Echocardiography Introduction

The presentation of J.R. is typical of patients with their first episode of AF. AF is the most common sustained arrhythmia and is characterized by a loss of organized atrial electrical and mechanical activity. The associated loss of the atrial systolic contribution to left ventricular filling leads to reduced ventricular filling and depressed cardiac output with resultant symptoms of dyspnea and fatigue. In addition, atrial stasis predisposes to the formation of atrial thrombi, most commonly in the left atrial

From: Contemporary Cardiology: Essential Echocardiography: A Practical Handbook With DVD Edited by: S. D. Solomon © Humana Press, Totowa, NJ

Table 1

Transthoracic Echocardiographic Findings in AF



Left atrial enlargement

Left ventricular hypertrophy Mitral valve disease

Left atrial spontaneous contrast, "smoke"

Pericardial effusion

More common in patients with atrial fibrillation (AF). Progressive dilation is associated with sustained atrial fibrillation.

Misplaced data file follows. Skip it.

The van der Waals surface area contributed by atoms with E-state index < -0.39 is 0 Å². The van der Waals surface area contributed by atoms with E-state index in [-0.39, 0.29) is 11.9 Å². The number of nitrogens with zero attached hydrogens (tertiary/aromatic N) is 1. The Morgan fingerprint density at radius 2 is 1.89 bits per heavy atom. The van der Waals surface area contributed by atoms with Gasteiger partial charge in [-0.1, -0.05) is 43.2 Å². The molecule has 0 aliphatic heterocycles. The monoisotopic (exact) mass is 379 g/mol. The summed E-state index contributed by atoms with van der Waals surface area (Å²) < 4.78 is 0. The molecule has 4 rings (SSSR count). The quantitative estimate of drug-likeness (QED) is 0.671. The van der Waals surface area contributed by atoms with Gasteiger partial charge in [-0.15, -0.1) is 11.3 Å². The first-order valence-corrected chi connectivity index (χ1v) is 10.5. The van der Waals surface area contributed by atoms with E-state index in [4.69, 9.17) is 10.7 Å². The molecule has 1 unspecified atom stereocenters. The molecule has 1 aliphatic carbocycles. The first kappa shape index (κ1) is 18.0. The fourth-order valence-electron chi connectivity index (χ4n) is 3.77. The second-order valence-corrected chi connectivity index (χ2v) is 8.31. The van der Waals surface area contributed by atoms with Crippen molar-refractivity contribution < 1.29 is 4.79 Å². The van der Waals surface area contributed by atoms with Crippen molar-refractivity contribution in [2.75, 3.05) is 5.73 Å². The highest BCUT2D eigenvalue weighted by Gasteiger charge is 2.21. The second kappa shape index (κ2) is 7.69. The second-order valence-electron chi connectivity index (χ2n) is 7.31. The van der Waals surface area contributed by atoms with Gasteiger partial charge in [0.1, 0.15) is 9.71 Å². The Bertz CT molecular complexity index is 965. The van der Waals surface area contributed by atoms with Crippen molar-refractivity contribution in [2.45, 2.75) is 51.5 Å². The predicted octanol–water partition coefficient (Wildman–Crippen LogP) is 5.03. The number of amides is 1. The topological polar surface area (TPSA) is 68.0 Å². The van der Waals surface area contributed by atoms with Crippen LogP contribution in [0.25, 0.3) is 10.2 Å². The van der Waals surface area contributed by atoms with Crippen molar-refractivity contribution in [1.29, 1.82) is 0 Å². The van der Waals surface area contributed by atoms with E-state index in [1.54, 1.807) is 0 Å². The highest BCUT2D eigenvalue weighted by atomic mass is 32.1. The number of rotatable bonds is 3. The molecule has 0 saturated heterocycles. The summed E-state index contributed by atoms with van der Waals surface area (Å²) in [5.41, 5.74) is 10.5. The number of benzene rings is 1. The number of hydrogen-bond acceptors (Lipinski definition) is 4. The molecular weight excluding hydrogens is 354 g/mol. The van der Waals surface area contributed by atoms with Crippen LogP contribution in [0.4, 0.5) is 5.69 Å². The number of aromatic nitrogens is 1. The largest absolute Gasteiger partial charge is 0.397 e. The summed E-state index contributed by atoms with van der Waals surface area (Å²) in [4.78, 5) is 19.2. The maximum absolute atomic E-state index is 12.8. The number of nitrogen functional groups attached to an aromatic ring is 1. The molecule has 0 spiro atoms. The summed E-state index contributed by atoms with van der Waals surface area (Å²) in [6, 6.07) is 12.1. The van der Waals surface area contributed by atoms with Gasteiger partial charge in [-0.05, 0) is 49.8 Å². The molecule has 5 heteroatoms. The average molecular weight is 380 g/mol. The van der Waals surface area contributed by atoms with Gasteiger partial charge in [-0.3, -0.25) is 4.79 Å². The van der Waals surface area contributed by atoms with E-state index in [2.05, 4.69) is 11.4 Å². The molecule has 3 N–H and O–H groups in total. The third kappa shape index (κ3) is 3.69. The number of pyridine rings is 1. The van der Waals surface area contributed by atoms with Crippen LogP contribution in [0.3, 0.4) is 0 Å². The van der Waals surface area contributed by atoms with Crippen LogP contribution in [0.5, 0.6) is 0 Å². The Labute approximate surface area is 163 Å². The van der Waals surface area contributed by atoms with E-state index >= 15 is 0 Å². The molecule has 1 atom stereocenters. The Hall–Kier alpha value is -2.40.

Patients with hypertension and LVH are at increased risk of AF.

Mitral stenosis and mitral regurgitation are common causes of left atrial enlargement, which predisposes to AF.

Spontaneous contrast, or "smoke," is common in conditions of stasis and can be seen in patients with AF. Spontaneous contrast is caused by aggregation of red cells. The higher the transducer frequency, the greater the likelihood of seeing "smoke."

Patients with pericarditis are prone to atrial arrhythmias.

appendage (LAA), and subsequent migration and clinical stroke or peripheral thromboembolism. AF is thought to be responsible for 10% of all clinical strokes and 50% of all cardiac sources of embolism. Rheumatic valvular AF is associated with an 18-fold increase in clinical thromboembolism, but even non-rheumatic AF is associated with a sixfold increase. Residual left atrial thrombi are seen in almost 50% of patients presenting with a stroke in the setting of newly recognized AF.

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